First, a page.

A guitar string has a number of frequencies at which it will naturally vibrate. These natural frequencies are known as the harmonics of the guitar string. The natural frequency at which an object vibrates at depends upon the tension of the string, the linear density of the string, and the length of the string. Each of these natural frequencies or harmonics is associated with a standing wave pattern. What you will see below is a combination of natural harmonics and artificial harmonics.
Harmonics are represented in this case with the parentheses around the note. You can also see that above the tablature you will see the abbreviation “N.H.” which stands for natural harmonics. For artificial harmonics, you will see that there is a “A.H.” in the tablature above the notes to be played using artificial harmonics. Those are sometimes called “right-hand harmonics.” That means that you will use your picking hand to produce the harmonics.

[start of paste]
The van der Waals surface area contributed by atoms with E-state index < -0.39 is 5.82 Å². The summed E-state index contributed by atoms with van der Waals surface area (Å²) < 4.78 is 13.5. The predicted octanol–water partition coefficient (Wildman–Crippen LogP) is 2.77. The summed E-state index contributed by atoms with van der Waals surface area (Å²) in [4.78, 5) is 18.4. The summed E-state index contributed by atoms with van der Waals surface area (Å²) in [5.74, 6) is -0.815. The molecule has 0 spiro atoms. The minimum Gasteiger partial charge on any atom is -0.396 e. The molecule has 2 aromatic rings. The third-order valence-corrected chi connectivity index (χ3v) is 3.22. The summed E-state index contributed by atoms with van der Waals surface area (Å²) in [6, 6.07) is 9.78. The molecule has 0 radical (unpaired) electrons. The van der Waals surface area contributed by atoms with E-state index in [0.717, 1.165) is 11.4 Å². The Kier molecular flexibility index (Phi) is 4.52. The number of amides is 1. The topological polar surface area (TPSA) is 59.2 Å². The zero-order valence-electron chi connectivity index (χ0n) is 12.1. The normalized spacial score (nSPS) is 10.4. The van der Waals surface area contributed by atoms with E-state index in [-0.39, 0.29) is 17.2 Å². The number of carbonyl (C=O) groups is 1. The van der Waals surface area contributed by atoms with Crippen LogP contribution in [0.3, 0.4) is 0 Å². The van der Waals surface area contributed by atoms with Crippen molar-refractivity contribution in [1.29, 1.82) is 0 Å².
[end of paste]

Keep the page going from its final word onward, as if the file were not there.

Natural harmonics are played with your fretting hand. What you do there is lightly touch the string(s) where the note(s) are to be played. This is rather tricky to get down at first, but with practice you will sound just like the audio and video examples in this lesson.
Right-hand harmonics are executed by lightly touching the harmonic node (usually 12 frets above the open string or fretted note) with the right-hand index finger and plucking the string with the thumb or ring finger or pick. For extended phrases played with right-hand harmonics, the fretted notes are shown in the tab along with instructions to touch the harmonics 12 frets above the notes. The “c” that you are seeing under every note below means that the pitch that you hear will be in C, no matter where you are on the fretboard with these notes.
Here they are together. See if you can play both styles of harmonics together and you should then fully understand the difference in feel between the two.